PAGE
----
“Like one that on a lonesome road
Doth walk in fear and dread,
And having once turned round walks on,
And turns no more his head;
Because he knows,
a frightful fiend
Samuel Taylor Coleridge
The Rime of the Ancient Mariner
“Because I do not hope to turn again
T S Eliot
I have been thinking about failure a great deal, lately. I think that it is important to learn how to fail.
By that I do not mean learning how to fail intentionally, how to sabotage one’s own efforts. That’s not learning how to fail, that’s learning how not to succeed, which is not the same thing at all.
What I mean is that I really don’t know how to deal with the possibility that I might simply not be able to do what I want to do with my life. That I might actually give it my best shot and miss. That’s not something that I was ever taught how to handle.
There is a tendency to lie to children. Some lies do more damage than others. I believe that one of the most pernicious and toxic is; “You can be anything you want to be.”
It’s simply not true. And unlike the other myths of childhood, Santa Claus and the Tooth Fairy, most of us don’t ever encounter a kindly adult to debunk it.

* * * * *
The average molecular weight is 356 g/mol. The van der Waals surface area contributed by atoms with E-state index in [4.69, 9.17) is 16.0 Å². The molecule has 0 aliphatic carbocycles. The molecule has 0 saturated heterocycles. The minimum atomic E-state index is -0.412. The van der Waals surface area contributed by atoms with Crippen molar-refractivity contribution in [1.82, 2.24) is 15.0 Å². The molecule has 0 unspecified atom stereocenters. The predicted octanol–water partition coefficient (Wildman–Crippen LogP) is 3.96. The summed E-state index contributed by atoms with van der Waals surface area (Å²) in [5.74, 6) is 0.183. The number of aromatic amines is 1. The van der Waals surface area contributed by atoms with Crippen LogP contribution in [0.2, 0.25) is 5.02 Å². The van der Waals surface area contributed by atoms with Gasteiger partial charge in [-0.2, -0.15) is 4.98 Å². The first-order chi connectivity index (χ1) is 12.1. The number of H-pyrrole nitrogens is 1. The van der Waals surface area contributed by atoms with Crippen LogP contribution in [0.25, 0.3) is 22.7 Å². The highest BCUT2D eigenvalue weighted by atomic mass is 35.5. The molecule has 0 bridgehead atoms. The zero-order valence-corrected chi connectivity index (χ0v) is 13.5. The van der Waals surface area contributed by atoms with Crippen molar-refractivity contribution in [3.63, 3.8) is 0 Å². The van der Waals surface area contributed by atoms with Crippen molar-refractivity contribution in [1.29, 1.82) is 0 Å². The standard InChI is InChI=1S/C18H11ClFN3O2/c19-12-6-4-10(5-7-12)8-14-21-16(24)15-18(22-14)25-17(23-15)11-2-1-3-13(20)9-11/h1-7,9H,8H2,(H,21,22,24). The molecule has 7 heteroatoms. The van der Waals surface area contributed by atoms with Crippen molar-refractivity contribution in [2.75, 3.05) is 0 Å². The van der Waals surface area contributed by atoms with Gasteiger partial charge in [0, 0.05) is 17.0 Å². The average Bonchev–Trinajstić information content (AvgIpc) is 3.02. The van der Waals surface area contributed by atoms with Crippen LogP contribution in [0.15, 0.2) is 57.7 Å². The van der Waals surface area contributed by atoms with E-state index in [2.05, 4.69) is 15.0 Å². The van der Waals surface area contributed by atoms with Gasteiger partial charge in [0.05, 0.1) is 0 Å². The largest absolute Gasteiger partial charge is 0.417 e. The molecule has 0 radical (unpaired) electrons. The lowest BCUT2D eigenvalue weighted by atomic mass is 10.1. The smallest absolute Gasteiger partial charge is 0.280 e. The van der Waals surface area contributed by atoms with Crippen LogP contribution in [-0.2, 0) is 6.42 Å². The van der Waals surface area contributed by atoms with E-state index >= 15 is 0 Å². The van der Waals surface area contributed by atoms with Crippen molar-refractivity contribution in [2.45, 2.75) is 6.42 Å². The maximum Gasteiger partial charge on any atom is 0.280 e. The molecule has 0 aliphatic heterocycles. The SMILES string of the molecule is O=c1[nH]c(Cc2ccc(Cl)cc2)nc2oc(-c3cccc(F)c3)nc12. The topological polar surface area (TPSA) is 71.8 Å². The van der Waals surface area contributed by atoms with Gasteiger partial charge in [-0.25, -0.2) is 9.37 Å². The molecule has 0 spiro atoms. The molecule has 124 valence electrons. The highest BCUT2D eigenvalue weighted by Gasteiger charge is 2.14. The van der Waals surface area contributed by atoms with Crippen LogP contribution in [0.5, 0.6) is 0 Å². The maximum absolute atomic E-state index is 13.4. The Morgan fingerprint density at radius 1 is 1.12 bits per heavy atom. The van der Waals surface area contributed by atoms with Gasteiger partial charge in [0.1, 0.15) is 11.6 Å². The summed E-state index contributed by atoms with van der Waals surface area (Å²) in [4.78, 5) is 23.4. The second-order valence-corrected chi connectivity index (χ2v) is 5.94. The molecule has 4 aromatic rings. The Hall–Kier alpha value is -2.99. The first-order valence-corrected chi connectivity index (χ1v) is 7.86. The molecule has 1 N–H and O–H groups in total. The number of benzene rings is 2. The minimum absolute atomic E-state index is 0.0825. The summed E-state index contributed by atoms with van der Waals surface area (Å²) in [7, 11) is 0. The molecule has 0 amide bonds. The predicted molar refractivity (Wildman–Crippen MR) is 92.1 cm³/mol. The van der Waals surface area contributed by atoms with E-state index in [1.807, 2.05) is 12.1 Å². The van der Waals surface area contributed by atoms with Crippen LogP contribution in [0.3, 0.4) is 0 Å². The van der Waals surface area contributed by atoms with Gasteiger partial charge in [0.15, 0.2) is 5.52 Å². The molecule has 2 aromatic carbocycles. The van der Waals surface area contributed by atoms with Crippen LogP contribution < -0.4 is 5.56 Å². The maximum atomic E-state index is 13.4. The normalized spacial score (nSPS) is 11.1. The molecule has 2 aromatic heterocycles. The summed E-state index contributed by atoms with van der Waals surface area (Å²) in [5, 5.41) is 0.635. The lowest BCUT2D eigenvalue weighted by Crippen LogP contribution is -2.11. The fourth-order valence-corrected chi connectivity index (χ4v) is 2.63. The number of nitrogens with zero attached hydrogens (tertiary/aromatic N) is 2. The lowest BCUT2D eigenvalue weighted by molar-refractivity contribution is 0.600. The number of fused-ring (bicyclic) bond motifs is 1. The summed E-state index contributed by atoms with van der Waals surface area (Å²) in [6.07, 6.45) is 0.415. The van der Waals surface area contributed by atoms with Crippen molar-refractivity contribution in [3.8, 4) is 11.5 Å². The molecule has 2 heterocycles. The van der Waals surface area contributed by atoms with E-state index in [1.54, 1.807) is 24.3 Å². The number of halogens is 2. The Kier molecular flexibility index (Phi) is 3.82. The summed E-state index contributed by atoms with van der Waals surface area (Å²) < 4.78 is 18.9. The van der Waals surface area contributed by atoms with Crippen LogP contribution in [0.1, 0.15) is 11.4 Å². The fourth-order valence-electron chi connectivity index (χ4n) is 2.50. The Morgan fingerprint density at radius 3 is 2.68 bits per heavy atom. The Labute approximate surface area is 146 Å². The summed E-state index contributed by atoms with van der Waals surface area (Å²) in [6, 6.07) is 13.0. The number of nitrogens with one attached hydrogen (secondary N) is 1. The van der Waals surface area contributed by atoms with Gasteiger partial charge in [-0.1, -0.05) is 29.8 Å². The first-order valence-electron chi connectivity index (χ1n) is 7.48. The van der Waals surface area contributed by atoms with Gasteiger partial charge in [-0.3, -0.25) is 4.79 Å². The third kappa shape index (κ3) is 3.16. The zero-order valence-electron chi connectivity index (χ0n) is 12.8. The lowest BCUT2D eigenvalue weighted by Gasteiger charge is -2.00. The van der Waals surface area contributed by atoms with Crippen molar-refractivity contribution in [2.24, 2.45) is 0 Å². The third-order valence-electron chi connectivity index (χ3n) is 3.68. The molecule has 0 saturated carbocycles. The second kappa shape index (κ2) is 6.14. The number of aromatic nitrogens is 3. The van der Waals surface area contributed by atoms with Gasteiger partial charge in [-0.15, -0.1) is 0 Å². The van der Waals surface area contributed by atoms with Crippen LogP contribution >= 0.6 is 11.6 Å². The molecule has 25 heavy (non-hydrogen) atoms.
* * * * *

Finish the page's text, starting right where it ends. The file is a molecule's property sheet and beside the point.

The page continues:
The intention behind the lie is good, no doubt. Adults mean to encourage children, to urge them toward success. The unintended consequence, however, is that we grow believing that we have a right to succeed, and that makes us bitter when it doesn’t happen.
People are going to tell me, quite rightly, that it is too early for me to give up, that I haven’t really given my writing career my full effort. That is true.
I don’t believe, though, that it is too early for me to think about failure, to consider the possibility, to prepare myself for it.
There is saying that is common among pilots: “Every takeoff is optional, every landing is mandatory.”
I’ve taken off, and I realize that I haven’t given much thought to how to come down.
Again, planning for failure is not the same thing as intending to fail. In my work I deal with Fire/Life Safety extensively. I do not want any of the buildings that I work on to burn down. I devoutly pray that none of them ever will. I do everything in my power to make sure they don’t.
I would be criminally negligent, however, if I didn’t plan for the possibility.
I might not be able to make writing my career. It doesn’t mean that I am a bad person, or that I’m weak, or that I didn’t really try. It means only that sometimes we try and we fail. It happens.
I don’t intend to give up. I don’t intend to stop trying.
I’d be lying to myself, though, if I didn’t acknowledge that it might not work.